moorfield wrote:Arborbridge wrote:If excessively high yield were useful as an indicator, should we not be using it as a "sell and replace" signal?
As you may know Arb I already use twice x City of London IT (CTY) yield (which I find is a very good proxy for FTSE100) as a signal to not top up holdings rather than sell them - that encourages me to put new cash elsewhere in the meantime. Until yesterday that signal applied to VOD, but its “rebased” yield has now moved back into top-uppable range.
It’s certainly been useful for me to help limit the damage of the cut to my overall portfolio income this year. Lesson learnt and applied having been seduced too much by the Carillion yield.
A quick check indicates that CTY is currently yielding 4.5% The FTSE-100 itself yields about 4%.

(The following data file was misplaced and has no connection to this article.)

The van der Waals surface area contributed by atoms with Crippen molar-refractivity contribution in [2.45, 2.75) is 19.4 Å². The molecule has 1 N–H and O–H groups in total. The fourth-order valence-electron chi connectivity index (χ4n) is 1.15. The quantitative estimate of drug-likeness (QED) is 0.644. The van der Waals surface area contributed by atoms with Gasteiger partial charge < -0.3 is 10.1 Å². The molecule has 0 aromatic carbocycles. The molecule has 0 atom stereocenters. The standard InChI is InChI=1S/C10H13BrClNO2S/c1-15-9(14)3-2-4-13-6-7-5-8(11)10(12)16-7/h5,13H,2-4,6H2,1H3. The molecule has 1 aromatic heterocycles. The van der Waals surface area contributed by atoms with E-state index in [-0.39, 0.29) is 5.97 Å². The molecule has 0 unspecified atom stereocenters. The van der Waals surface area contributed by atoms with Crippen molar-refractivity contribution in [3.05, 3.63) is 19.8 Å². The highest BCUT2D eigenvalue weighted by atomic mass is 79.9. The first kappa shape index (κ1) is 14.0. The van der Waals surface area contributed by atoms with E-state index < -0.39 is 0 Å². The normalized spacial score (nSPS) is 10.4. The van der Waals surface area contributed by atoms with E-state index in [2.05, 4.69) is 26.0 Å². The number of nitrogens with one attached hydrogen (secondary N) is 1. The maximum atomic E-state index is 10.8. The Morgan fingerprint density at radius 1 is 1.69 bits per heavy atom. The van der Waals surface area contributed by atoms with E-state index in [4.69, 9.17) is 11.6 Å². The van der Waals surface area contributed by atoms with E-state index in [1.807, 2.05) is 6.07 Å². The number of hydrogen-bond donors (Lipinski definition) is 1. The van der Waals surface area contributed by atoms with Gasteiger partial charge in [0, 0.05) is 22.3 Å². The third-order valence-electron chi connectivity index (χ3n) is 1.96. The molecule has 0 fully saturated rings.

That means that your danger zone starts at 9%. If that is what works for you then fine, but it seems awfully high to me. If anyone could get a 9% income with little risk then he should take it. Even if you bought a basket of shares yielding 8% I would not be confident of positive cashflows over time, and certainly not of doing better than a simple index fund yielding 4%.
In the late 1980s you could have bought a basket of gilts for an average yield of 12% with minimal risk to capital. Such a portfolio would have done spectacularly well. So a HY approach can work. But after it working for 35 years and political turmoil swirling around, I'd be less sure now. My own personal red flag is the number of sectors I find to be uninvestible right now - banks, support services, utilities, retail, phones . .